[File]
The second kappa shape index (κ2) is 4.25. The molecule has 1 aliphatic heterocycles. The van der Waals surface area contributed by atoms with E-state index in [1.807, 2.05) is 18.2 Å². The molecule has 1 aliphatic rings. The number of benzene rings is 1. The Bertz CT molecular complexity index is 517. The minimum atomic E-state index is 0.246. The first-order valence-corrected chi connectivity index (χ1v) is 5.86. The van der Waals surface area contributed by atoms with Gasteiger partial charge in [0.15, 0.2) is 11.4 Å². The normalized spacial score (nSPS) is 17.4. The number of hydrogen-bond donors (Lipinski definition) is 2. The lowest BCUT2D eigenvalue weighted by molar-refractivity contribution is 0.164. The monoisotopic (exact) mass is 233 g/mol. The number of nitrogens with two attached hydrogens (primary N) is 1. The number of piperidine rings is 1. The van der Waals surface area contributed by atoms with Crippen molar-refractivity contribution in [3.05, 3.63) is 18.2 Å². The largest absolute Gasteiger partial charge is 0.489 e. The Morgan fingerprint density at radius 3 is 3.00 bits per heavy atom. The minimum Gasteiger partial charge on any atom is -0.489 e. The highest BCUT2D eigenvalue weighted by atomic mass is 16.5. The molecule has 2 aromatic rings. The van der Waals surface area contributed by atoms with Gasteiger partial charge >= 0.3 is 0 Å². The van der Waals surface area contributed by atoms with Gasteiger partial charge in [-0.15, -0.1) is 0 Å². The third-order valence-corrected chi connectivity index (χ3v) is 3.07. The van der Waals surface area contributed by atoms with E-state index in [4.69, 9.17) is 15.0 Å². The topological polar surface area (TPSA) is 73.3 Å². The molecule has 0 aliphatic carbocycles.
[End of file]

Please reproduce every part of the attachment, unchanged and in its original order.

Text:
The second kappa shape index (κ2) is 4.25. The molecule has 1 aliphatic heterocycles. The van der Waals surface area contributed by atoms with E-state index in [1.807, 2.05) is 18.2 Å². The molecule has 1 aliphatic rings. The number of benzene rings is 1. The Bertz CT molecular complexity index is 517. The minimum atomic E-state index is 0.246. The first-order valence-corrected chi connectivity index (χ1v) is 5.86. The van der Waals surface area contributed by atoms with Gasteiger partial charge in [0.15, 0.2) is 11.4 Å². The normalized spacial score (nSPS) is 17.4. The number of hydrogen-bond donors (Lipinski definition) is 2. The lowest BCUT2D eigenvalue weighted by molar-refractivity contribution is 0.164. The monoisotopic (exact) mass is 233 g/mol. The number of nitrogens with two attached hydrogens (primary N) is 1. The number of piperidine rings is 1. The van der Waals surface area contributed by atoms with Crippen molar-refractivity contribution in [3.05, 3.63) is 18.2 Å². The largest absolute Gasteiger partial charge is 0.489 e. The Morgan fingerprint density at radius 3 is 3.00 bits per heavy atom. The minimum Gasteiger partial charge on any atom is -0.489 e. The highest BCUT2D eigenvalue weighted by atomic mass is 16.5. The molecule has 2 aromatic rings. The van der Waals surface area contributed by atoms with Gasteiger partial charge >= 0.3 is 0 Å². The van der Waals surface area contributed by atoms with Gasteiger partial charge in [-0.15, -0.1) is 0 Å². The third-order valence-corrected chi connectivity index (χ3v) is 3.07. The van der Waals surface area contributed by atoms with E-state index in [4.69, 9.17) is 15.0 Å². The topological polar surface area (TPSA) is 73.3 Å². The molecule has 0 aliphatic carbocycles.